Lenders know that you’re going to save your skins with credit. As we learned in the bootcamp, they know it’s their money. I’m going to presuppose we all have a good heart. We’re not trying to gain the system. We believe that we’re going to feed our families because we’re going to get a new job, times are rough and our spouse hasn’t been laid off yet or our children are working and they’re throwing in. We were creditworthy. Because we’re creditworthy, we in the back of our minds believe this money is ours.Lenders know from time immemorial that you're going to use available credit to save your skins. Click To Tweet
Lenders don’t believe that for a second. They don’t spend a second believing that money is yours. What they do is in times of recession, in times of economic collapse, in these times, they don’t want you to have access to their money because you’re going to be using it to survive rather than make money. Bankruptcies went through the roof. Defaults went through the roof because many of our fellow citizens went bankrupt. They lost their jobs. They lost everything. We’re going to discuss in this episode how to send the right kinds of messages to minimize those contractions on your account or completely eliminate them.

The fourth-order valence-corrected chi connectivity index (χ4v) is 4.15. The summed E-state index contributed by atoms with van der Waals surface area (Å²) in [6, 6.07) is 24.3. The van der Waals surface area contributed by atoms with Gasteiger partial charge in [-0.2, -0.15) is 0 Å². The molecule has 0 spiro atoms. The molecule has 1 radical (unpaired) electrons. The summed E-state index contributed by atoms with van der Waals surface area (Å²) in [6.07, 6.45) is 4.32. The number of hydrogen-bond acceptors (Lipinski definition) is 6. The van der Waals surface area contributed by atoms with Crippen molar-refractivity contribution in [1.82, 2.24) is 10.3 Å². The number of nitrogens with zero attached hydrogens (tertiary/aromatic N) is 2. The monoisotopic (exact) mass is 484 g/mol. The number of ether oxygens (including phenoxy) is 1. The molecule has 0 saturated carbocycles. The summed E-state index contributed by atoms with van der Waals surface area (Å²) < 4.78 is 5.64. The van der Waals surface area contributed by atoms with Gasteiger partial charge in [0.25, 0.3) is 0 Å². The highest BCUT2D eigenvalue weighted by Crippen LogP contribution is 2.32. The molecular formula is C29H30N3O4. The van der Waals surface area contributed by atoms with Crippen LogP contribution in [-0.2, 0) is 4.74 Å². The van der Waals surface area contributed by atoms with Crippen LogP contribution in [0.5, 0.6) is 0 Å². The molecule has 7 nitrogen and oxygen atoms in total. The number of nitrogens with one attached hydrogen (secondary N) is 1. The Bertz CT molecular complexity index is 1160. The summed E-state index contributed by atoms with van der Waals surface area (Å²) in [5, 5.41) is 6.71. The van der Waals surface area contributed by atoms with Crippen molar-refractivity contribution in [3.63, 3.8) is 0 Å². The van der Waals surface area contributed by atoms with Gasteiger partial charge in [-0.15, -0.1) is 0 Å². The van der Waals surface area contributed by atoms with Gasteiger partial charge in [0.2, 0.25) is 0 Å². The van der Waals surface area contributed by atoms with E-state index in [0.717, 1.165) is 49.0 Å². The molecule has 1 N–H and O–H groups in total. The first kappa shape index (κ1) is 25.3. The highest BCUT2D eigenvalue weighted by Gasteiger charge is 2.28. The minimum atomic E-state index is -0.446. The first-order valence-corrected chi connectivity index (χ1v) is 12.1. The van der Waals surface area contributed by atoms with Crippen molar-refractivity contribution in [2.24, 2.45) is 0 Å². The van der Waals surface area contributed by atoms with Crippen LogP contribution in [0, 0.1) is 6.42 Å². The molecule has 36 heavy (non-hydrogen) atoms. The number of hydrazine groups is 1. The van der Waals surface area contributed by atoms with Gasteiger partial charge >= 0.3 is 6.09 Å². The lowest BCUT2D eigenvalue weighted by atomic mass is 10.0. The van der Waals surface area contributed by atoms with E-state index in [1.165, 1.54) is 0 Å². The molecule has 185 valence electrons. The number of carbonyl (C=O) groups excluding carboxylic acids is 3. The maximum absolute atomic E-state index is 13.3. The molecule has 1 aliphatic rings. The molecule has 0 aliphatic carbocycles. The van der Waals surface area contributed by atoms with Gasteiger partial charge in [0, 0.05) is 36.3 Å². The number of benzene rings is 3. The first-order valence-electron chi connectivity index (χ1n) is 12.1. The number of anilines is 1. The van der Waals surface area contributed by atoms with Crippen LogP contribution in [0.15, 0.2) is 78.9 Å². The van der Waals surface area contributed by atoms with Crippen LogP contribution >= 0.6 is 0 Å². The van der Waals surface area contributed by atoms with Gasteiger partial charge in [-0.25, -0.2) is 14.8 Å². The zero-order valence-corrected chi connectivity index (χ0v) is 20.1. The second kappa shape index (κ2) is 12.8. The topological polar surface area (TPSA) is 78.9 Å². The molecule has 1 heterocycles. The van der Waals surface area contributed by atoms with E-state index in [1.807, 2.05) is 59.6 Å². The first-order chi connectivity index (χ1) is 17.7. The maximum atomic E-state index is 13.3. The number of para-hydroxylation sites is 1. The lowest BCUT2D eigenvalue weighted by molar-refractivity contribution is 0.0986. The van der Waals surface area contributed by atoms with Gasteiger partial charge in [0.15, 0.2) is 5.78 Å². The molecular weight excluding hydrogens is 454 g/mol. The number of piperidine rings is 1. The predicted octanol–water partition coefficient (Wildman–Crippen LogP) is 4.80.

Financial Score Stress Indicator
The first thing I want to talk about is FICO 2019. Because I was a CEO, I was able to attend a high-level, for executives. I’m not a programmer. I’m not a coder. They have classes and seminars for those, but I was seen as an executive. I was invited to be able to attend the executive, the strategic planning part of this. One of the vice presidents of FICO over Scores introduced something that they’re working on. I referred to this once before in a show, but it’s the FSSI, the Financial Score Stress Indicator.